Date of Award

Spring 2021

Document Type

Dissertation - Restricted

Degree Name

Doctor of Philosophy (PhD)




Religious Studies

First Advisor

Plested, Marcus

Second Advisor

Barnes, Michael R.

Third Advisor

Johnson, Mark


St. Gregory Palamas (1296-1357) is among the most well-known and celebrated theologians of late Byzantium. An Athonite monk, abbot, and later Metropolitan of Thessalonica, Gregory is remembered especially for his distinction between God’s essence and energies. Articulated in more than twenty-five treatises and letters written over a twenty-year period, the essence-energies distinction was directed against the idea that any energeia in God was either a created reality, a cipher for one of the divine Persons, or the very essence of God himself. Gregory’s principal opponents in this matter were among the most important intellectuals of the middle Palaiologan period: Barlaam the Calabrian, Gregory Akindynos, and Nikephoros Gregoras. Though Gregory’s thinking on the subject of essence and energies is laid out extensively in his voluminous writings, there still remains a great deal of debate about how to understand his celebrated distinction. What does Palamas actually mean by the term ‘energies’? Are they ‘activities’ that God performs, and, if so, how can they be eternal and uncreated? Indeed, how could God be simple if he possesses energies distinct from his essence? This dissertation explores Palamas’s answers to these longstanding questions by providing a comprehensive account of the essence-energies distinction across his entire corpus. It goes beyond his most famous works, the Triads and the One Hundred and Fifty Chapters, analyzing all of the treatises produced by Palamas between 1340 and 1357, including his longest and most important work, the monumental Antirrhetics against Akindynos. It seeks to understand what Palamas actually means when he speaks of God’s ‘energies,’ the arguments he uses to show that they are distinct from the divine essence, and the reasoning he offers to show that this distinction in no way violates God’s unity and simplicity.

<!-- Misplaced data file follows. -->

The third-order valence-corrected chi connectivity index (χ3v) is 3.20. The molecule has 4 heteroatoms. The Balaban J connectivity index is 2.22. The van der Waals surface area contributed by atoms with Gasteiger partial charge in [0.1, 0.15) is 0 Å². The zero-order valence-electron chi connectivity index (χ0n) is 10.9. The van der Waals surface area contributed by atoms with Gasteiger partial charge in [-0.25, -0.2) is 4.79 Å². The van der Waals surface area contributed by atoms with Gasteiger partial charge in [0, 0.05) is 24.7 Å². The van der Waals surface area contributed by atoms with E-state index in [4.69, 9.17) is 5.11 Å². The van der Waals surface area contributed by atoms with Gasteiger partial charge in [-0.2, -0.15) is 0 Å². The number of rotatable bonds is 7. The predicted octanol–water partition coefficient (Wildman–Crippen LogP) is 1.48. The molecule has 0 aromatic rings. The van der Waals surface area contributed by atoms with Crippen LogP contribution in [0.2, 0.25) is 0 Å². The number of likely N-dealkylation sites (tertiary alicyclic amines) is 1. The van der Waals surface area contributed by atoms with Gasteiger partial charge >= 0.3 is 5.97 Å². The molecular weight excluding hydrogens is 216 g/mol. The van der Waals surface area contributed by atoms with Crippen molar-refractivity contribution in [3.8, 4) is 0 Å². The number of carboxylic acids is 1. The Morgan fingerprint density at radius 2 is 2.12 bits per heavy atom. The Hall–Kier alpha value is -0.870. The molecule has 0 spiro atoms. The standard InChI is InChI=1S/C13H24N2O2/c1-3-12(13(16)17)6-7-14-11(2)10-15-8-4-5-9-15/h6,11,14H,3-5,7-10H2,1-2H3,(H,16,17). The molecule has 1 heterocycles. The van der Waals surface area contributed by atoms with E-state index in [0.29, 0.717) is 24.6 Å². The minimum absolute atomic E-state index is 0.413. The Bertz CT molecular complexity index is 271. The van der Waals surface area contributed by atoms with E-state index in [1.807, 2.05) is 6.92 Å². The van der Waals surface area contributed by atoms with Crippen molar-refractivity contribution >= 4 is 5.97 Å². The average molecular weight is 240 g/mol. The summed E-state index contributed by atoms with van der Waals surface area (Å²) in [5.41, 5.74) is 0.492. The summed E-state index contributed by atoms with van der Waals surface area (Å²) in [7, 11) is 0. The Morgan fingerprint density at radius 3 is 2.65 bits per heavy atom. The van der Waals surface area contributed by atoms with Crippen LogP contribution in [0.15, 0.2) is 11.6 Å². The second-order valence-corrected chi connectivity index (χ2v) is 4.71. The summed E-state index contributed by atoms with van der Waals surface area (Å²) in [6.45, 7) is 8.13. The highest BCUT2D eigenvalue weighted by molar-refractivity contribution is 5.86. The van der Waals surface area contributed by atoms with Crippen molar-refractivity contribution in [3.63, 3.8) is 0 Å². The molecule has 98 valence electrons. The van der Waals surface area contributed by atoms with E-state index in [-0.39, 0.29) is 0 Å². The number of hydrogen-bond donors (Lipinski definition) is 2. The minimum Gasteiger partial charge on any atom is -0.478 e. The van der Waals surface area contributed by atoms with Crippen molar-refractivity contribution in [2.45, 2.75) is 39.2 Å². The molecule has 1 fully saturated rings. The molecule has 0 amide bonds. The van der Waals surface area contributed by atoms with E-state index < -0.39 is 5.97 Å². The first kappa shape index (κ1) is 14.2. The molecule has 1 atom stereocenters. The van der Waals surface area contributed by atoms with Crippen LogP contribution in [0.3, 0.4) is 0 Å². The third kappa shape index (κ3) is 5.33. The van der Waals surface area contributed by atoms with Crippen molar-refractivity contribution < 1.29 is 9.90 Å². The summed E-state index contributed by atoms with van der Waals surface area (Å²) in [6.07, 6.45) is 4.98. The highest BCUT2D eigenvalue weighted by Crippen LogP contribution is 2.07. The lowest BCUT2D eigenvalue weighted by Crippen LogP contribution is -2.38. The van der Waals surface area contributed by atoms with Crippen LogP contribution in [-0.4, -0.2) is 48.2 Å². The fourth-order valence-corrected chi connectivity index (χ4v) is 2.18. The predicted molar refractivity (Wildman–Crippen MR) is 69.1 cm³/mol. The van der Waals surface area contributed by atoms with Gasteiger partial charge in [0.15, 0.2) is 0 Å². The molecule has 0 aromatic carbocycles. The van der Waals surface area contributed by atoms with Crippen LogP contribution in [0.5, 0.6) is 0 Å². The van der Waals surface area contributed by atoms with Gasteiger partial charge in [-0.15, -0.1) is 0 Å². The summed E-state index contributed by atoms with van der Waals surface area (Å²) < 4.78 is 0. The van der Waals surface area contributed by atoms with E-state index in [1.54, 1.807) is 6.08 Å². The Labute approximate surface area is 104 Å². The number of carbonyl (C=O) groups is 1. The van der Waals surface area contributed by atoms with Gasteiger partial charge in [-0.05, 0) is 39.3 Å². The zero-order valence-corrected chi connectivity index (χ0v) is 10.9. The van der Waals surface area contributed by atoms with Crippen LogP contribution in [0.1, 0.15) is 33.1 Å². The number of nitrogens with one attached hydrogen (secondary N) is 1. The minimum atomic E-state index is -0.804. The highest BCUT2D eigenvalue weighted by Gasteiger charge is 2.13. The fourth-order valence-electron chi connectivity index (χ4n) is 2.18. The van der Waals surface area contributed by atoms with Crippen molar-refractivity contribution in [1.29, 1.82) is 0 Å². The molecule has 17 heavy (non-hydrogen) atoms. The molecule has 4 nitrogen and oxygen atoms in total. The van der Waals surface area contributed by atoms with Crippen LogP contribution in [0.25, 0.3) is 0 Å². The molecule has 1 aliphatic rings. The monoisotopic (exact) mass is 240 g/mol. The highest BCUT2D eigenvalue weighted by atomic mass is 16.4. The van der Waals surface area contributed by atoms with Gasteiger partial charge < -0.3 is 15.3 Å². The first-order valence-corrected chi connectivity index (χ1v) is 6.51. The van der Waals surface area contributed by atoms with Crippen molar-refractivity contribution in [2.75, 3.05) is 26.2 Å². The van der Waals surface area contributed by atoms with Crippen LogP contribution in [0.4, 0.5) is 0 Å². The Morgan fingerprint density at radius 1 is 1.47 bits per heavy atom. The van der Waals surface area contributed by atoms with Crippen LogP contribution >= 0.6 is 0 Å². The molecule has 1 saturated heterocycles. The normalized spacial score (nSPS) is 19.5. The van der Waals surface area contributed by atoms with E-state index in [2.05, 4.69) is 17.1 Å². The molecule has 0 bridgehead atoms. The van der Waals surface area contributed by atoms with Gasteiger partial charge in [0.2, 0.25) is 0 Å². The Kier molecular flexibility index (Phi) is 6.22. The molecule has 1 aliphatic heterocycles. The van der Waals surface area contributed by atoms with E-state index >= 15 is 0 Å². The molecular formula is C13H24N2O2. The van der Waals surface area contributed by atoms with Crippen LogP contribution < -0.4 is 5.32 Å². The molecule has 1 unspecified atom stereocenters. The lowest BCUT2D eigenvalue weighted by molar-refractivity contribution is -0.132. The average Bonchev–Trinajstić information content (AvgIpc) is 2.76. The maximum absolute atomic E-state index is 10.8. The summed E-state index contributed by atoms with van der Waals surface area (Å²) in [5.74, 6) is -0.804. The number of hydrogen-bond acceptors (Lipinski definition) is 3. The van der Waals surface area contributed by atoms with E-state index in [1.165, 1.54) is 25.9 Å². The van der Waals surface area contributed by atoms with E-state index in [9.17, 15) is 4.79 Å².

Restricted Access Item

Having trouble?